Tuesday, April 28, 2009

Consumer Rants: Avis Fuel Charge - Take 2

Last year I wrote about Avis's fuel charge (reminder: you pay $10 even if you return the gas tank full, if you drove less than 100 miles). Well, I just talk - some people do.

Today's post is a guest post, written by Andrew Samtoy, an attorney from Cleavland, whose company decided to do something about it. Andrew read my story, and asked me to write a post in my blog about what his company is trying to achieve. So without further ado, here's my first guest post:
By Andrew Samtoy

I work in the class action department at Dworken and Bernstein, L.P.A., in Cleveland, Ohio. We monitor consumer fraud across the country and have seen more and more companies acting in manners we believe to be unlawful. Recently, we have become concerned with “fuel service” charges from rental car companies.

It shouldn’t be a surprise that you are expected to bring back your rental car with a full tank. It also shouldn’t be a surprise that rental car agencies would charge you for fuel for not bringing back a full tank. However, rental car agencies have been charging their customers when the customers return a car with a full tank. The practice usually is usually listed as a “fuel service” charge: if you don’t bring back a receipt with your car, you are charged around $10-20 for the “service” of fueling the car. If you show up having just fueled the car, even across the street, and it says “full,” they still charge you even if the gas gauge shows “full” when returned. If you complain, they say that it was in your contract and there is nothing they can do. They will mark the car as “full” in their database but still charge this “refueling” fee.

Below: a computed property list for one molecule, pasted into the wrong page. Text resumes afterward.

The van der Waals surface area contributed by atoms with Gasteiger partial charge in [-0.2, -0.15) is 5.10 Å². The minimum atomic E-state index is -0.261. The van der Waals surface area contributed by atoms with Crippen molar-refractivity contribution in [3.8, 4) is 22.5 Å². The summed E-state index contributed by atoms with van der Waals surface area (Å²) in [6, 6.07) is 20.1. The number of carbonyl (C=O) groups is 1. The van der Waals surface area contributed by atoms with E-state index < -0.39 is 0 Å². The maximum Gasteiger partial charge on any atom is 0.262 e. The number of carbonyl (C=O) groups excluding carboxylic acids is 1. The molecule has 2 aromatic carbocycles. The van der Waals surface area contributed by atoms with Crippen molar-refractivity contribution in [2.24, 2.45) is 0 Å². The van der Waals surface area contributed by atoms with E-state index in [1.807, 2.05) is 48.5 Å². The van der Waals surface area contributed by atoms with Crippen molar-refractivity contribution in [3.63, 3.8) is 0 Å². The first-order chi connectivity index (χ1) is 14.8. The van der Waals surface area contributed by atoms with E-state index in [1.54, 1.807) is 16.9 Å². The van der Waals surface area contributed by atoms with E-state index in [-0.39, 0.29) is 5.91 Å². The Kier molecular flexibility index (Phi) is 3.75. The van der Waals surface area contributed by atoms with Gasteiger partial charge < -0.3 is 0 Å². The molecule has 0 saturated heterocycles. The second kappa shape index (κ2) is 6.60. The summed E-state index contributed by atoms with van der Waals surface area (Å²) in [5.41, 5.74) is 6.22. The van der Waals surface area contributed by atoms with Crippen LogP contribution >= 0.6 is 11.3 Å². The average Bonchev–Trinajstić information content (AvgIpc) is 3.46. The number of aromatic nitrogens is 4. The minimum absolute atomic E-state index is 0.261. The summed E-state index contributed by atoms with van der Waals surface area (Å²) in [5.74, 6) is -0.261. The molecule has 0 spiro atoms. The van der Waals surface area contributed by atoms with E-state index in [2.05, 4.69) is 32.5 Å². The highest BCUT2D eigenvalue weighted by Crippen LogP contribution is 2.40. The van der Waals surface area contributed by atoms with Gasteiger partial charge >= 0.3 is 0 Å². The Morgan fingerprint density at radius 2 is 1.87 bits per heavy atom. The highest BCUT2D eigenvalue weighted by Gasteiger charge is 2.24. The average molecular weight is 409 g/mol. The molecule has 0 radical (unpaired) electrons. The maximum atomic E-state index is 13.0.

We are interested in speaking to people around the country about this practice, and especially people in Ohio, to determine if you should receive a refund of these charges. If this happened to you, please call Andrew Samtoy toll-free at (866) 964-1806 immediately.
Thank you Andrew. I encourage people to call or write Andrew. It's about time those people start paying for their cri... ahem (deleted by my attorney's orders), immoral behavior.

And if anyone in the audience is interested in writing a future guest post, please write to me. I'll gladly receive any material that deals with tech and travel (as long as it's not too self-promoting).

Friday, April 24, 2009

Windows 7 RC and New Virtualization Features

Microsoft today confirmed that the RC build of Windows 7 (aka build 7100) will be released to MSDN subscribers on April 29th and to the rest of the world on May 5th. So you could wait like the rest of us, or grab a torrent - someone already leaked it.

I've been using consecutive builds of the beta successfully on 2 machines now, and I truly believe 7 is going to be what Vista was supposed to. The slew of new features and GUI tweaks I started using make it a bit inconvenient when I return to my production OS.

Also today, Microsoft announced a new feature that will allow people (and developers) who are still attached to XP to migrate easily. It was formerly known as Virtual XP (VXP), but Microsoft renamed it XPM - XP Mode.

Essentially, this is a virtual window running Windows XP, inside Windows 7 - without the need to install VPC or VMWare. The virtualization functionality is part of the OS. The feature will be released as an add-on to the system, and will be free for the business, premium professional and ultimate versions of 7. Bear in mind, you'd still need an XP license to use it - just like with every other virtualization software. You can read more about the feature in Paul Thurrott's blog, and see some screenshots as well.

It remains to be seen if other operating systems could be installed in XPM. Oh, who am I kidding - 5 seconds after it's out, someone will hack it to run Mac OS X smile.

And while on the subject of virtualization: last week Microsoft officially released MED-V, their desktop virtualization solution (based on a product by Kidaro, an Israeli start-up they acquired). While I recommend reading more about it, essentially it allows running separate applications in a virtual environment (not a full machine). This allows for compatibility and manageability of applications in enterprise environment.